Nearly a year after Bruce Willis’ family revealed he was diagnosed with frontotemporal dementia (FTD), the Die Hard star’s wife Emma admits she struggled with guilt after publicly announcing the news.
In an op-ed piece on Maria Shriver’s Sunday Paper, Emma spoke about the weeks leading up to the public announcement about her husband’s condition and how she struggled with whether and how to come forward with the “difficult chapter” of their family’s story. Despite having those feelings, after the Willis family shared the news, she felt like she could breathe.
“Suddenly I wasn’t alone anymore,” Bruce Willis’ wife explained. “And I could seek the support Bruce, myself, and our family so desperately needed.”
Emma then wrote that after a little more than half a year after the announcement, she wanted to share some of the things she’s learned in hopes it’ll help others on the same journey. The first lesson is there’s strength in community. “Bruce’s FTD diagnosis was devastating, but it explained so much of what we’d been going through. His diagnosis enabled us to put things that once felt so confusing into a medical context.”
Emma continued on to write that with a specific diagnosis there’s a chance of finding a community. “You get to connect with people who understand your story immediately. You don’t even have to explain yourself.”
Lesson Two is to never underestimate the power of awareness. Bruce Willis’ significant other shared that FTD is the most common form of young-onset dementia and can strike at any adult age. “As hard as it was to come forward about Bruce’s FTD diagnosis, I knew I needed to raise my voice to bring awareness to this disease. The world needs to know that not all dementia is Alzheimer’s and that not all dementia impacts memory.”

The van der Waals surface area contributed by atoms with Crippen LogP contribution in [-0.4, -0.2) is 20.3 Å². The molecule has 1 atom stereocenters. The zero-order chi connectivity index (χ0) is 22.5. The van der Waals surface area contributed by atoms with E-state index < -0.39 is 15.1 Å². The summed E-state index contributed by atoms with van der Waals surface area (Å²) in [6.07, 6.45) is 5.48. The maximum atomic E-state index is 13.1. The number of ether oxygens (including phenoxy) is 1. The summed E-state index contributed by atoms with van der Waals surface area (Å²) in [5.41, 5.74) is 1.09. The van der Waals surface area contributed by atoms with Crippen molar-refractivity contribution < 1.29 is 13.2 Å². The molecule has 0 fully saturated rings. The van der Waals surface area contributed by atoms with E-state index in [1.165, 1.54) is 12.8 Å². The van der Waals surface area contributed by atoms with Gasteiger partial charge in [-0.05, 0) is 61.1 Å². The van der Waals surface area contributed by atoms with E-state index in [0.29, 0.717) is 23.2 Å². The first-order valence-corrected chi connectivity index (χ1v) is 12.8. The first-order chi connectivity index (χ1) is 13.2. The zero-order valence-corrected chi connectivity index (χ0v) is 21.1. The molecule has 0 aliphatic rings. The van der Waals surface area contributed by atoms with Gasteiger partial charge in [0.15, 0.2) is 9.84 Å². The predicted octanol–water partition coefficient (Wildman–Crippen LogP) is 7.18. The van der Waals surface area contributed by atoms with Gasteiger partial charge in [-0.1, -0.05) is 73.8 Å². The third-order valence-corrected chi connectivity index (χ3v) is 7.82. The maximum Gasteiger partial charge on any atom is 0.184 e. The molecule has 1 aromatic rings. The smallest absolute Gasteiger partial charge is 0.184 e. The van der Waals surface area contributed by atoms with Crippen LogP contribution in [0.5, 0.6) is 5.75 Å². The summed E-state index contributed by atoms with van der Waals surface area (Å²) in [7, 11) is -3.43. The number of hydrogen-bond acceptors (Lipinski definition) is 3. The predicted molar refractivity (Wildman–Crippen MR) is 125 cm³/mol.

Bruce Willis’ Wife Says Her Husband’s Diagnosis Has Changed How She Perceives the World
In the third and fourth lesson, Bruce Willis’ wife says that research is not only at a pivotal moment, but it’s also important to find a sense of meaning when it comes to a medical journey like the one she and her family are on.
“I wouldn’t wish an FTD diagnosis on anyone,” Emma declared. “But our journey has changed how I perceive the world. I’ve become more compassionate. I find that I’m able to hold more space for what others might be going through.”
Emma Willis further explained that she’s also holding gratitude as well as grief in her heart. She pointed out that there is power in becoming an advocate for the FTD community as well. “It’s something that I want our kids to see me face out loud, working with others, fighting through the stigma and isolation that a disease like this can bring,” she added.
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